The recurrence rate observed in our study is high (3/10 patients [30%]). In two patients it can be attributed to poor compliance with anticoagulant therapy, despite meticulous patient guidance. Our high index of suspicion may also account for the high recurrence rate. We advocate fluoroscopy in each patient with prosthetic mitral or tricuspid valve in whom we cannot achieve at least one view demonstrating movement of both leaflets on transthoracic echocardiogram or when a high (>6 mm Hg) mean transvalvular gradient is measured. Even older generation echocardiography machines identified both mitral leaflets in 85% of patients (21), and with newer equipment the odds should be higher. Moreover, patients with a previous history of stuck valve are frequently checked (at least every three months in the first year). Thus, recurrence can be detected during early stages before the development of overt heart failure.
Absence of disabling embolic events: the role of TEE
The lack of disabling embolic events in our patients reflects the careful selection of patients, i.e., the exclusion of patients with large or pedunculated mobile thrombi. In addition, our policy is to advocate thrombolysis as the first line of therapy in stuck valve, even in mildly symptomatic or low-risk patients. In contrast, the two largest series (engulfing nearly half of the patients receiving thrombolysis for stuck mitral valve reported in the literature) included patients either on the basis of advanced heart failure or those who were so critically ill that the operative mortality was considered prohibitive (5,7). Above all, we believe that TEE should always be performed before thrombolysis in left-sided valves to exclude large thrombi. In a literature review of 182 left-sided thrombotic episodes, there were 23 episodes of transient or permanent neurologic damage or peripheral emboli (12.6%) (9). Fourteen of these episodes were taken from a single study (5) in which TEE was performed only in 11/74 episodes (14.9%): 9/41 (22.0%) in stuck mitral valve and 2/33 (6.1%) in stuck aortic valve. In the other studies altogether, the above-mentioned complications occurred in 9/108 (8.3%), with only two cases of permanent neurologic damage (1.9%), one of which occurred when thrombolysis was given, despite the visualization of a mobile thrombus in TEE (22). We believe that the high rate of cerebral and peripheral emboli reported in the literature reflects poor patient selection, that is, inclusion of patients in whom large left-sided thrombi were not excluded by TEE.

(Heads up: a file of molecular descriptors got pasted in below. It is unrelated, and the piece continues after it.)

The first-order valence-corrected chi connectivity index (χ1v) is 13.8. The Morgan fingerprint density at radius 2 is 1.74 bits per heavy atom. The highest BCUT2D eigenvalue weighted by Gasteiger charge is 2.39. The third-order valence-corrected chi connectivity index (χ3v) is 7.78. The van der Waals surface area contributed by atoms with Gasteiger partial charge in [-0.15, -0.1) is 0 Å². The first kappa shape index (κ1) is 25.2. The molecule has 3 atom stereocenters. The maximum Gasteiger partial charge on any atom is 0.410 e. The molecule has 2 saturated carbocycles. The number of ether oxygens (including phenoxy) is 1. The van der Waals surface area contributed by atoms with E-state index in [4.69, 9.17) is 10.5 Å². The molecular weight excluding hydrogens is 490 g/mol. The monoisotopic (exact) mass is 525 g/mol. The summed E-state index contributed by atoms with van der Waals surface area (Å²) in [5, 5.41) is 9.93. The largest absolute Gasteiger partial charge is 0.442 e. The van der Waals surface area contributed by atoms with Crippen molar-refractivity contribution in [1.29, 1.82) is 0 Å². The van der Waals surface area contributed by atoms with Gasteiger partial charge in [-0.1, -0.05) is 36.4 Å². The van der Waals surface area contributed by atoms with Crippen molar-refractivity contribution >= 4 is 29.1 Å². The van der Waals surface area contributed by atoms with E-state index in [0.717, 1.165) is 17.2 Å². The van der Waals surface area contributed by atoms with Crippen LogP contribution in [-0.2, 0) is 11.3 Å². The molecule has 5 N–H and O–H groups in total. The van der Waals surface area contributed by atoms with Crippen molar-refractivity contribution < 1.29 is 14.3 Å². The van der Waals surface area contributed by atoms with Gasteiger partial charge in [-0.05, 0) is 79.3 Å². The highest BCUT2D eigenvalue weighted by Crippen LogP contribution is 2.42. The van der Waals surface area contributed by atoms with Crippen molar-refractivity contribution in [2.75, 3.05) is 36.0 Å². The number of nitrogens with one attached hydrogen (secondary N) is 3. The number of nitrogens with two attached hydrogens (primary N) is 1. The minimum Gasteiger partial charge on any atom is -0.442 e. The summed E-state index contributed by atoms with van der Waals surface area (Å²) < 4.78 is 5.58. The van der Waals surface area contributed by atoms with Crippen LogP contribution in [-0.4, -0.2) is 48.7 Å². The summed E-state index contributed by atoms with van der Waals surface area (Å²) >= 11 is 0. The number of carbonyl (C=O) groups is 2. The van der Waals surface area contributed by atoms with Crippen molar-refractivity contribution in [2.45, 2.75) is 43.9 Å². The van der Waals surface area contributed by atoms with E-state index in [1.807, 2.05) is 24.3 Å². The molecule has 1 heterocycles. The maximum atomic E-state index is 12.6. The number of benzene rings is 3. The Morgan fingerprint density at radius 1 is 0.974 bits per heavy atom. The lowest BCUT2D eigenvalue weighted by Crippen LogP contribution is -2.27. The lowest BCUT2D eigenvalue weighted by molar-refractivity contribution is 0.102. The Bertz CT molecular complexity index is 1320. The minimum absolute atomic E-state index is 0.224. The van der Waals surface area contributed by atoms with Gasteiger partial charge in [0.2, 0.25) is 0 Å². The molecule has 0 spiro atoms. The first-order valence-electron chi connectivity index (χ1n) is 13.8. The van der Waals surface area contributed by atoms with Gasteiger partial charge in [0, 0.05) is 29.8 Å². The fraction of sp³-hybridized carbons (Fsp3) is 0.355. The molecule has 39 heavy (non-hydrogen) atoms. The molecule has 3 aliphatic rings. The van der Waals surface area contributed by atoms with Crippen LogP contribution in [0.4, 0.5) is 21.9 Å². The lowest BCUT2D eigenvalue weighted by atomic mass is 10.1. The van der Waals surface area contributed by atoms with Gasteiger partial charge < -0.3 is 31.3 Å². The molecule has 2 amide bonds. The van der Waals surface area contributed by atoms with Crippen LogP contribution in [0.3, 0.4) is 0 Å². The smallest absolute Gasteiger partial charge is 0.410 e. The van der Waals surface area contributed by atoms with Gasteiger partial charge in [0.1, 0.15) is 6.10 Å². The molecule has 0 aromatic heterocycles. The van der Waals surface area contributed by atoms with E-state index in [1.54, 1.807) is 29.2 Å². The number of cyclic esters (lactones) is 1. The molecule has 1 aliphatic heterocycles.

Comparison with previous studies
Data from the main reports on thrombolytic therapy in stuck bileaflet mitral valves are shown in Table 4. It is evident that the outcome in this study ranks among the best reported in the current literature. These results can be partially attributed to our policy to always give at least one additional thrombolytic trial after the first course failed (completely or partially). Had we sent each patient with failed or suboptimal first thrombolytic course to surgery, an additional five patients would have been operated on, reducing the attractiveness of this modality.
We did not observe stuck aortic valve during the study period. Thus, conclusions should be limited to mitral valves.
The thrombolytic medications were chosen on an individual basis and not in a randomized fashion and were often subject to personal experience and drug availability. Thus, head-to-head comparison of the various thrombolytic medications and regimens cannot be made.
The timing of valve reopening could not be precisely measured. Repeated TTE was usually made upon completion of tPA infusion (3 h after its start). However, when patients received STK or UK, the time-scale for the determination valve status was wider (within 12 h from the start of infusion). Thus, the time to reopening could be less precisely made.
The number of patients in this study is limited, although it ranks amongst the highest in published series (Table 4). Thus, it is under-powered to detect statistically significant differences from previously published series. Nevertheless, our results are encouraging and should be substantiated by additional series.
In patients with stuck bileaflet mitral valves without large clots, thrombolysis offers a valid alternative to surgery with a high success rate and minimal complications. This therapy may be implemented in a wide variety of patients, regardless of symptom duration or severity, except for hemodynamically compromised patients who are otherwise good surgical candidates who may not withstand the delay to surgery. Visualization of a thrombus is not a prerequisite for thrombolysis. More than a single therapeutic trial is sometimes needed to fully reopen the stuck leaflets. Readministration of thrombolysis for recurrence is highly successful as well. Since recurrent episodes may be subclinical, frequent follow-up echocardiograms are advocated after a successful thrombolysis, and fluoroscopy should be liberally instituted to evaluate leaflet motion. Further studies are required to substantiate the encouraging results of our study and to establish the best thrombolytic regimens.
- coronary artery bypass graft
- functional class
- international normalized ratio
- New York Heart Association
- transesophageal echocardiography
- tissue-type plasminogen activator
- transthoracic echocardiography
- Received June 14, 1999.
- Revision received December 10, 1999.
- Accepted February 9, 2000.